“Put Molly all in the champagne / She ain’t even know it / I took her home and I enjoy that / She ain’t even know it.”
These were the words that cost Rick Ross a lucrative endorsement deal with Reebok back in 2013, after the rapper alluded to date raping a woman in his verse on Rocko's “U.O.E.N.O.” Ross was quick to apologize for the lyrics, but that didn't stop Reebok from severing its ties with the rapper one month later.
Reebok issued the following statement, after a petition with 72,000 signatures was presented to the brand calling for Ross to be dropped:
"Reebok holds our partners to a high standard, and we expect them to live up to the values of our brand. Unfortunately, Rick Ross has failed to do so. While we do not believe that Rick Ross condones sexual assault, we are very disappointed he has yet to display an understanding of the seriousness of this issue or an appropriate level of remorse."
It took over a month for Reebok to act, but the message was clear: sexual assault is extremely serious, and we won't be associated with it.
A few weeks ago, a video emerged allegedly depicting VLONE designer A$AP Bari sexually assaulting a woman. The video showed a woman having bedsheets pulled off her by a man who appeared to be Bari, who was then heard on camera saying “you fucked my assistant, now you’re going to suck my dick.” The woman is clearly distressed, and a few seconds later the man's voice is heard saying "shut the fuck up bitch."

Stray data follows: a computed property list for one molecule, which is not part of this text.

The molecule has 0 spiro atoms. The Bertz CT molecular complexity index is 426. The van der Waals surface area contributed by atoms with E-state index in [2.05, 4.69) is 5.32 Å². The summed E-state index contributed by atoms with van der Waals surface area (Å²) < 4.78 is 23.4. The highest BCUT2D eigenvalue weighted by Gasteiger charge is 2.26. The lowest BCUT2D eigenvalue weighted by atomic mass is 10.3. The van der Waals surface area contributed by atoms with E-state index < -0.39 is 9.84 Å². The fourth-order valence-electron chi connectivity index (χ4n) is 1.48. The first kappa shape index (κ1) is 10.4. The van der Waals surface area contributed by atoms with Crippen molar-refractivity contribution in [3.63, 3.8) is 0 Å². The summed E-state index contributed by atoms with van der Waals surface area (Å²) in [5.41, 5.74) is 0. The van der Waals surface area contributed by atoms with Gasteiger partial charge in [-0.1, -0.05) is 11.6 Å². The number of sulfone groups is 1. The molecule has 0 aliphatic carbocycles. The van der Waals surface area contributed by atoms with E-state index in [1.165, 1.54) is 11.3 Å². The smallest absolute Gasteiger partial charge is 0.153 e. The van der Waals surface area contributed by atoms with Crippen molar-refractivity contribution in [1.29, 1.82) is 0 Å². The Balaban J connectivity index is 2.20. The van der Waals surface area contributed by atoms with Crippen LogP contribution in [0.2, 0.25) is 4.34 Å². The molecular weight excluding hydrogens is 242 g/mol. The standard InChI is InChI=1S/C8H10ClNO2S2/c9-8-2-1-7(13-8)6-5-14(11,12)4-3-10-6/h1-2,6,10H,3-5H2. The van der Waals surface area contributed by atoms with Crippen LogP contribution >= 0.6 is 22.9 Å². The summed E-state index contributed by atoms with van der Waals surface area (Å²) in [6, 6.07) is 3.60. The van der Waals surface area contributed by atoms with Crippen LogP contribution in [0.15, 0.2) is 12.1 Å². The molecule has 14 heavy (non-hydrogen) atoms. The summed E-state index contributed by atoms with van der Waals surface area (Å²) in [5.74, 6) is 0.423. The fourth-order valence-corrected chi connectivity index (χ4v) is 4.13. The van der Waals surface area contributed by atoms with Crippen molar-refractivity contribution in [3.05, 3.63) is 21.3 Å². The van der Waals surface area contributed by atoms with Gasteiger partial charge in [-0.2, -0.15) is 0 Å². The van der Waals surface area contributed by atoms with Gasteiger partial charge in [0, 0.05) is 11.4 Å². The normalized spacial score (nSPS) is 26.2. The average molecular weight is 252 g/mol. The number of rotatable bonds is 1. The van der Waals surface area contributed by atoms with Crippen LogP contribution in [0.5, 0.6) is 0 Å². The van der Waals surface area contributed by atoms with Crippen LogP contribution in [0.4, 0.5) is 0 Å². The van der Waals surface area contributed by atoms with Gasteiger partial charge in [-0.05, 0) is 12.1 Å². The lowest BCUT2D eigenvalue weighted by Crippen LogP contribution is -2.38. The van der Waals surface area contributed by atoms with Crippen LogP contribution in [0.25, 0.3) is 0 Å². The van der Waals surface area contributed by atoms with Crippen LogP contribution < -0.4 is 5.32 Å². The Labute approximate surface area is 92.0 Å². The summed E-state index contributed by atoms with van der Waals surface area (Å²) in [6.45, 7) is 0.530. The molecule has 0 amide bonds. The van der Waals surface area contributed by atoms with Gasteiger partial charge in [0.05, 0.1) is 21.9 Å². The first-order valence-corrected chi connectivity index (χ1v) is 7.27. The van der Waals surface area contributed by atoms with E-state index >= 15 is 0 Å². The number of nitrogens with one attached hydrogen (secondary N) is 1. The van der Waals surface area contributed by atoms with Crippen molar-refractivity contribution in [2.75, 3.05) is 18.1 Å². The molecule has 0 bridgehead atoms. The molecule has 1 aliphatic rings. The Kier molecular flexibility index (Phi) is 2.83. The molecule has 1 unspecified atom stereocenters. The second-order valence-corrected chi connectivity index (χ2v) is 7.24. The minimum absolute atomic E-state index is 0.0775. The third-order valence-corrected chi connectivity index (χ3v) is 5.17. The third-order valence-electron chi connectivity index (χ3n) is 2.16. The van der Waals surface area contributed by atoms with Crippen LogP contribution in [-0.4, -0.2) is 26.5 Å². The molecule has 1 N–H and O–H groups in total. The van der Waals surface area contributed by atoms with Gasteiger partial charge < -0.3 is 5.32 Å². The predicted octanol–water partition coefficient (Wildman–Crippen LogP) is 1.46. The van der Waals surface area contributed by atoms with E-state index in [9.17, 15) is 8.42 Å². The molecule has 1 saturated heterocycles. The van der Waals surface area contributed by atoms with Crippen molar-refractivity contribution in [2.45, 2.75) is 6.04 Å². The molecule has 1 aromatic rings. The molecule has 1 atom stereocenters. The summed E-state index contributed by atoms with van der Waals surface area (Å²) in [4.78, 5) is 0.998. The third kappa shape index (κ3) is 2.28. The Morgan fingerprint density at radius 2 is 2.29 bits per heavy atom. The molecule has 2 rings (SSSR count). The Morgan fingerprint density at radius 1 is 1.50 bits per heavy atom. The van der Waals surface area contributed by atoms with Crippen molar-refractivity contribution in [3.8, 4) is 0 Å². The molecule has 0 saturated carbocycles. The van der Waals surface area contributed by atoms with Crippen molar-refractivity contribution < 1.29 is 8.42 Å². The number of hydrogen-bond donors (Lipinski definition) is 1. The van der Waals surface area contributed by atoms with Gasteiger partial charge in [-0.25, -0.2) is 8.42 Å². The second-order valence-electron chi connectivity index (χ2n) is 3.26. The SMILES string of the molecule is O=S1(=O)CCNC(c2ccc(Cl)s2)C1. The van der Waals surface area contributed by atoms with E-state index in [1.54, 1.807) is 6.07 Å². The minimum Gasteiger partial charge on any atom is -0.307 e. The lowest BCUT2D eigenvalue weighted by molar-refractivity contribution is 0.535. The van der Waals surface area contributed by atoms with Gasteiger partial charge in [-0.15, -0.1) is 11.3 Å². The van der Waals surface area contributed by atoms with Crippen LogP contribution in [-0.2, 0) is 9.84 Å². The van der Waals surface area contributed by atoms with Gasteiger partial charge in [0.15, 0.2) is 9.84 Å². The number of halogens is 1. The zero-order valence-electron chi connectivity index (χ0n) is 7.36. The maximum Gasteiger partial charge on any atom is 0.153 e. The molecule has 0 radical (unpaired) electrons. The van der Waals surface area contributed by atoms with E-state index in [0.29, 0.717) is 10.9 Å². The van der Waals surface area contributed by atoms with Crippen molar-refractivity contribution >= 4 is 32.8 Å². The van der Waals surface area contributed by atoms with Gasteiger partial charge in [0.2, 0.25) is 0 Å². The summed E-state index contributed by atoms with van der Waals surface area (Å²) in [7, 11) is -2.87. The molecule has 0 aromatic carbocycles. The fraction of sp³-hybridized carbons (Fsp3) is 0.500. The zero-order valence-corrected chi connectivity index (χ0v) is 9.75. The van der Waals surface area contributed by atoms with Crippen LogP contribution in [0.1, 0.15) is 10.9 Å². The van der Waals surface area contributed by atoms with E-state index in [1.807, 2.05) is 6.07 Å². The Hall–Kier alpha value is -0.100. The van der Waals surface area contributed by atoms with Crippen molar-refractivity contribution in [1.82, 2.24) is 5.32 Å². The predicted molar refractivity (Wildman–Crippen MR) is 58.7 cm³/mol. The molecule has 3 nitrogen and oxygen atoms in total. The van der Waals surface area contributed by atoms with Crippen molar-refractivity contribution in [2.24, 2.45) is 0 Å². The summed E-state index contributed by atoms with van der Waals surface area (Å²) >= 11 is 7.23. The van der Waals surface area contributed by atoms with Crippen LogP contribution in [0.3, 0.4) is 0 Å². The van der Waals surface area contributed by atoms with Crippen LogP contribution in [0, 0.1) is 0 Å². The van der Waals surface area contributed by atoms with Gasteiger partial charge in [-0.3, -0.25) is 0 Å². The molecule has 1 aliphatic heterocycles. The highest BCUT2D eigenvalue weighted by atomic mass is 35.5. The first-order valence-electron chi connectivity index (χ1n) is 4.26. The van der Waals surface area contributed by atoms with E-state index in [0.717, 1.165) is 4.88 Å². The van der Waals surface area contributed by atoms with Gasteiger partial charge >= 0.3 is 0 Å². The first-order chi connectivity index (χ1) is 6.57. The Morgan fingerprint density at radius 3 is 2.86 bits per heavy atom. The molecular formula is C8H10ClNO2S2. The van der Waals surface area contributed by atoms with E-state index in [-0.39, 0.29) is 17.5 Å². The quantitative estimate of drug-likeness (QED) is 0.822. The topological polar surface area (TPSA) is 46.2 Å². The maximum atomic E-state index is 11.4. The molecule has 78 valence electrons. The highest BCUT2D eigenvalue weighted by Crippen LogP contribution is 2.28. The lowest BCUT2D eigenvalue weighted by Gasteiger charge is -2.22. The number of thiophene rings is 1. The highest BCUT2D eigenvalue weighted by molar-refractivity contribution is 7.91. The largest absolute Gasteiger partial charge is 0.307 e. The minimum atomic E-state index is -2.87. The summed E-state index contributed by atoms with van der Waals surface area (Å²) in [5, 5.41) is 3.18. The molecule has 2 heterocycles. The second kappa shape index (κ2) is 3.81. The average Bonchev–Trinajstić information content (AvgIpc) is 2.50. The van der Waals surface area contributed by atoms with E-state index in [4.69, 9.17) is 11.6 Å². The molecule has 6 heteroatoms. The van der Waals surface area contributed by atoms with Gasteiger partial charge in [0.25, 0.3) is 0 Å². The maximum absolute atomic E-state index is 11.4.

The video quickly spread online, although many publications declined to post it.
Bari issued the following statement via Twitter.
Whereas Reebok dropped Ross for lyrically insinuating sexual assault, Bari, one of Nike's collaborators, appears to have actually been caught on camera for the allegations against him. However, Nike has yet to make a public statement regarding the situation.
"Sexual assault should be a zero-tolerance, no-compromise offense when it comes to a brand’s response," comments Jeremy Robinson-Leon from Group Gordon, a corporate communications agency that specializes in crisis and reputation management. "In this case Nike should do what’s right and cut ties with Bari in one way or another."
Robinson-Leon explains that there's three possible reasons for Nike's silence.
"1) Nike execs are still trying to plot a course of action, 2) Nike execs are making moves behind the scenes to part ways with Bari, or 3) Nike execs believe they can glide under the radar and take a wait-and-see approach, a strategy that is generally one of the biggest fallacies of crisis response."
"Yes, it’s an important commercial partnership for Nike. But being a good, responsible, smart company means elevating integrity over a commercial hit. The reality is that standing up for what’s right will serve the company much better over the long term."
We reached out to Nike but the brand has not yet commented.
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